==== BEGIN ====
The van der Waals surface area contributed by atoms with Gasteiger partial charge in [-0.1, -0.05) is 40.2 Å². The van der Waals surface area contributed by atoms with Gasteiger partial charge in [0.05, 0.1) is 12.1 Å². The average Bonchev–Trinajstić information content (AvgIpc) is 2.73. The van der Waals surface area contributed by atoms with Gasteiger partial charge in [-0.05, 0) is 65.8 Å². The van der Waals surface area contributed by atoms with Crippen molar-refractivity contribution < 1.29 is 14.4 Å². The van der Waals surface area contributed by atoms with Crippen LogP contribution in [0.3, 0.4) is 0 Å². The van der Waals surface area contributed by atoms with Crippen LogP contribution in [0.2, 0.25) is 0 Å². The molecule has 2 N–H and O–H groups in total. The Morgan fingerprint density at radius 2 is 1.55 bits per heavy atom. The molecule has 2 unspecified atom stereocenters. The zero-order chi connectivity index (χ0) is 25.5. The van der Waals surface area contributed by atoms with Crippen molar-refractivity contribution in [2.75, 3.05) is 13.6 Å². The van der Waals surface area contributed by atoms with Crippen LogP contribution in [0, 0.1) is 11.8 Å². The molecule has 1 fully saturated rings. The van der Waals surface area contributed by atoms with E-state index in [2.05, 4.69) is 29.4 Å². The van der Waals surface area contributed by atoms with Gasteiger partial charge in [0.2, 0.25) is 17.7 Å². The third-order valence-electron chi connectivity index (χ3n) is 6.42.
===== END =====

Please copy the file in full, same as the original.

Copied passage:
The van der Waals surface area contributed by atoms with Gasteiger partial charge in [-0.1, -0.05) is 40.2 Å². The van der Waals surface area contributed by atoms with Gasteiger partial charge in [0.05, 0.1) is 12.1 Å². The average Bonchev–Trinajstić information content (AvgIpc) is 2.73. The van der Waals surface area contributed by atoms with Gasteiger partial charge in [-0.05, 0) is 65.8 Å². The van der Waals surface area contributed by atoms with Crippen molar-refractivity contribution < 1.29 is 14.4 Å². The van der Waals surface area contributed by atoms with Crippen LogP contribution in [0.3, 0.4) is 0 Å². The van der Waals surface area contributed by atoms with Crippen LogP contribution in [0.2, 0.25) is 0 Å². The molecule has 2 N–H and O–H groups in total. The Morgan fingerprint density at radius 2 is 1.55 bits per heavy atom. The molecule has 2 unspecified atom stereocenters. The zero-order chi connectivity index (χ0) is 25.5. The van der Waals surface area contributed by atoms with Crippen molar-refractivity contribution in [2.75, 3.05) is 13.6 Å². The van der Waals surface area contributed by atoms with Crippen LogP contribution in [0, 0.1) is 11.8 Å². The molecule has 1 fully saturated rings. The van der Waals surface area contributed by atoms with E-state index in [2.05, 4.69) is 29.4 Å². The van der Waals surface area contributed by atoms with Gasteiger partial charge in [0.2, 0.25) is 17.7 Å². The third-order valence-electron chi connectivity index (χ3n) is 6.42.